An automatic approach like this is preferable for the analysis of large datasets, avoiding the problems of manual landmarking by multiple operators. Dense landmark configurations also provide a more comprehensive approximation of the form and are more suitable for applications that require synthesis of a recognizable instance of the actual structure, such as predicting a complete shape from DNA19, synthetic growth and ageing of a face20,21, constructing 3D facial composites for forensic applications22, and characterization of dysmorphology for clinical assessment23,24. Computer scientists are consistently developing and improving algorithms for the identification of landmark points on 3D image data10,16,17,25,26,27,28,29,30,31,32,33,34, but fewer of these developments have been utilized in biological studies of morphology18,35,36,37,38,39,40,41,42,43, and more rare is quantifying morphology on a dense scale10,16,17,18,34,37. Those that have been developed are often done so in-house and siloed. Thus, our goal is to contribute to a transition of 3D image registration technology from computer science to biology by providing a customizable framework that is available to the public and specifically geared towards biological studies of morphology. We introduce the MeshMonk toolbox, which implements a variation of ICP incorporating a regularized non-rigid registration deformation, is informed by extensive tests of various algorithmic options44, and can be applied to 3D facial images as well as 3D scans of other complex morphological structures.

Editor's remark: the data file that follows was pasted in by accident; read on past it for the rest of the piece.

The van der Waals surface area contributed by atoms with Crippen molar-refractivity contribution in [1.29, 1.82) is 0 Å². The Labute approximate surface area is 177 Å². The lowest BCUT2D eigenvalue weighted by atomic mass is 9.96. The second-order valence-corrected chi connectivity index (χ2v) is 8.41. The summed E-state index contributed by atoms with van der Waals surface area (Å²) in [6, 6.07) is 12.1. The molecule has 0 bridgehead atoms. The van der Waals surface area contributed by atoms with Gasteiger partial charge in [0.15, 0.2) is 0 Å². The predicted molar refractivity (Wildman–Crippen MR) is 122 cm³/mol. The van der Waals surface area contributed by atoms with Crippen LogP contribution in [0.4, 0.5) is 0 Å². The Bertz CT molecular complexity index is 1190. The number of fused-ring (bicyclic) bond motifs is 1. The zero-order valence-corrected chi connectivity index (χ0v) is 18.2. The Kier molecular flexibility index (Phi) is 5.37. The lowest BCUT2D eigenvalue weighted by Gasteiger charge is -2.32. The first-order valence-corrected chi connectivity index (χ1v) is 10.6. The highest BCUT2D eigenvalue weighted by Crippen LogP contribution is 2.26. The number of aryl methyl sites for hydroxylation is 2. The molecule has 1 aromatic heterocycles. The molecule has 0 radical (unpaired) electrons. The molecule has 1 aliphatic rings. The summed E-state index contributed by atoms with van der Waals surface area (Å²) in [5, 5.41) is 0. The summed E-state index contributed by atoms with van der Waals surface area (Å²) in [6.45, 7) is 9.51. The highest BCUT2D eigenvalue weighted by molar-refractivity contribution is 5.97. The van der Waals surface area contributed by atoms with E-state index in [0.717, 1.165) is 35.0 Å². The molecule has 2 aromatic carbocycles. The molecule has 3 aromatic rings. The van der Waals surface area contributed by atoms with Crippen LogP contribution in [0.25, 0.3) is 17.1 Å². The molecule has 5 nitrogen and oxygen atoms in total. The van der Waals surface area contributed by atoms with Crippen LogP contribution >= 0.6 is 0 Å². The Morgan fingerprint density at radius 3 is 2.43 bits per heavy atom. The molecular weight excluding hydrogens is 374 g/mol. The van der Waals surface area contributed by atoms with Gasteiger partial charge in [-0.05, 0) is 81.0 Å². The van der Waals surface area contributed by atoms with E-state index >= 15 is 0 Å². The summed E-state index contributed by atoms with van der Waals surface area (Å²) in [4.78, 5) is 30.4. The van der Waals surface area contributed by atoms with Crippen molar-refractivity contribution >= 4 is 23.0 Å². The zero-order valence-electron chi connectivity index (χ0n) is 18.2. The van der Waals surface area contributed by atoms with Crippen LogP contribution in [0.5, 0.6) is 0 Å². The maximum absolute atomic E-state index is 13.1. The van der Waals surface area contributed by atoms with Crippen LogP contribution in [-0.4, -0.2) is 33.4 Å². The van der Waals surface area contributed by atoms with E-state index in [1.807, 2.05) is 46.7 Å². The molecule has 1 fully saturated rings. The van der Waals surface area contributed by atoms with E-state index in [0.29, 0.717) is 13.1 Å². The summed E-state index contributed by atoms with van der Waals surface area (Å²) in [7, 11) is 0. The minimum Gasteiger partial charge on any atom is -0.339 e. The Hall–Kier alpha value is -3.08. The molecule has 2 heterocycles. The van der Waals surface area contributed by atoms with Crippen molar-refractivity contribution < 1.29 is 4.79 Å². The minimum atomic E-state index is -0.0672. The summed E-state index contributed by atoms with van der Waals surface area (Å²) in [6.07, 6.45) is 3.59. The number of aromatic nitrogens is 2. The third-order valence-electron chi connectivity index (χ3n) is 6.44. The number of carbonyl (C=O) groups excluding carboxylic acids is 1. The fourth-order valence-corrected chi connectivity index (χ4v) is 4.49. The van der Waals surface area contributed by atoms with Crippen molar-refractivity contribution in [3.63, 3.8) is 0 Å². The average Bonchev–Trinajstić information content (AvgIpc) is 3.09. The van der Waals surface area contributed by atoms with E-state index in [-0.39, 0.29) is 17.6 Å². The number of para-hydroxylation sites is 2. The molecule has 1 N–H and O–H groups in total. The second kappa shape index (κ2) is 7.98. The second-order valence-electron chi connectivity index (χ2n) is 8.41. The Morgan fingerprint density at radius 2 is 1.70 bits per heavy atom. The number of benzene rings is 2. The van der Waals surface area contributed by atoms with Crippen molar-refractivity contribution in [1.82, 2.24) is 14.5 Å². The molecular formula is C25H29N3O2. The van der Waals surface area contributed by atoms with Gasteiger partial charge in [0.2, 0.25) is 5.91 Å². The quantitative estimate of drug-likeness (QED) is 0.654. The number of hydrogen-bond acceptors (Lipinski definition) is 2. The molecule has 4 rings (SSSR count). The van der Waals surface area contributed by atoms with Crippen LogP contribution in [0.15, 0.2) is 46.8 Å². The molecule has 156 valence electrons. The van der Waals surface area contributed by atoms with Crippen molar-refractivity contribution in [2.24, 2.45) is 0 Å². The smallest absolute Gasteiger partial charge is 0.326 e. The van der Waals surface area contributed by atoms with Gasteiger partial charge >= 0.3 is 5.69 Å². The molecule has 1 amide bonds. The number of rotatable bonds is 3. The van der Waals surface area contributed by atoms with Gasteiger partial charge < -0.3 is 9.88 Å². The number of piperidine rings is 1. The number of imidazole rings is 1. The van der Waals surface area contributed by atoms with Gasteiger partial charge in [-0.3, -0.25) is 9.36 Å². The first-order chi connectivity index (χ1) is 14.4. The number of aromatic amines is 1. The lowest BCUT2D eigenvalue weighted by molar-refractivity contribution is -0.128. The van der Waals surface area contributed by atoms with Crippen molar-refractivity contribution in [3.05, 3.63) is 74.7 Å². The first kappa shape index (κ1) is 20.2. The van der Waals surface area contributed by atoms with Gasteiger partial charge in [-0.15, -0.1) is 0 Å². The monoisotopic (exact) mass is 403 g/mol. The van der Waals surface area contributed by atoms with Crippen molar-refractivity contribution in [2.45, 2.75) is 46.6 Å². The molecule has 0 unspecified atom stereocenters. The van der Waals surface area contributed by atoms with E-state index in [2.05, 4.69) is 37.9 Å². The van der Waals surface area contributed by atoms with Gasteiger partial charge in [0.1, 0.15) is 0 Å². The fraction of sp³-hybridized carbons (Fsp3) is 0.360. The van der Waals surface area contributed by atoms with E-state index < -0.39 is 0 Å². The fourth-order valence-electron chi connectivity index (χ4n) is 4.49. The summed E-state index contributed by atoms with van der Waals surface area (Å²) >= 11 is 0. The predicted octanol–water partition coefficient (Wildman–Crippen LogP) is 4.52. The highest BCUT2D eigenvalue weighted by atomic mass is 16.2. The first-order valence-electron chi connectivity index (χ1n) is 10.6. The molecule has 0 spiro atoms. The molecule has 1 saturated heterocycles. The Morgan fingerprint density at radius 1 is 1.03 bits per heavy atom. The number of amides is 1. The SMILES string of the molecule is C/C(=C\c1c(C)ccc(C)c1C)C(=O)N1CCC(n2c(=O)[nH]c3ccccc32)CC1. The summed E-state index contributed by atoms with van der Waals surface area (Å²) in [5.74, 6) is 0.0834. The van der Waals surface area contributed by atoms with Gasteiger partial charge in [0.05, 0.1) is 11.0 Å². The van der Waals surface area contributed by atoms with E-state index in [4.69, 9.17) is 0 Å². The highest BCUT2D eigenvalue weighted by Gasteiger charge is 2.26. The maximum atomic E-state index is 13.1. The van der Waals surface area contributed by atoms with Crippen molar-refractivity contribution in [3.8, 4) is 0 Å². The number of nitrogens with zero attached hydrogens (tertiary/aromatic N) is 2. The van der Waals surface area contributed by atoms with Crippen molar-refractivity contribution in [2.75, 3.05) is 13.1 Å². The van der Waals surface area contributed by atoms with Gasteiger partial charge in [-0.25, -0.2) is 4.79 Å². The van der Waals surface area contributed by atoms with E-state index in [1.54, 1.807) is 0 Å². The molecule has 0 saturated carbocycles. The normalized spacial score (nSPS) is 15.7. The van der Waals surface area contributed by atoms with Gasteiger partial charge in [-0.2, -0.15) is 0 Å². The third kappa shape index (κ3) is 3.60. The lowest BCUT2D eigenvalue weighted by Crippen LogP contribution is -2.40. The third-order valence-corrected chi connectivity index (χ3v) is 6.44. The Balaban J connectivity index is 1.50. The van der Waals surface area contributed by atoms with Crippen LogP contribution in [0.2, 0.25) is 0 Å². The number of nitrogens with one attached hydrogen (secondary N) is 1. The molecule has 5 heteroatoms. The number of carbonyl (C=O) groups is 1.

When the template is warped onto each target, the coordinates of any anatomical landmark, manually annotated on the template, can also be defined on each target, thus the complete quasi-landmark indication can also be considered a method for automatic placement of sparse anatomical landmarks45. To validate the MeshMonk toolbox in a way that is consistent with its intended usage in geometric morphometric analysis, we compared a set of 19 sparse landmarks indicated manually by two observers with the placement of those landmarks by the MeshMonk toolbox. Although we validate the MeshMonk toolbox using a sparse set of landmarks on the human face, our intention is for the toolbox to facilitate morphometric analysis of the entire shape surface, not just sparse landmark positions.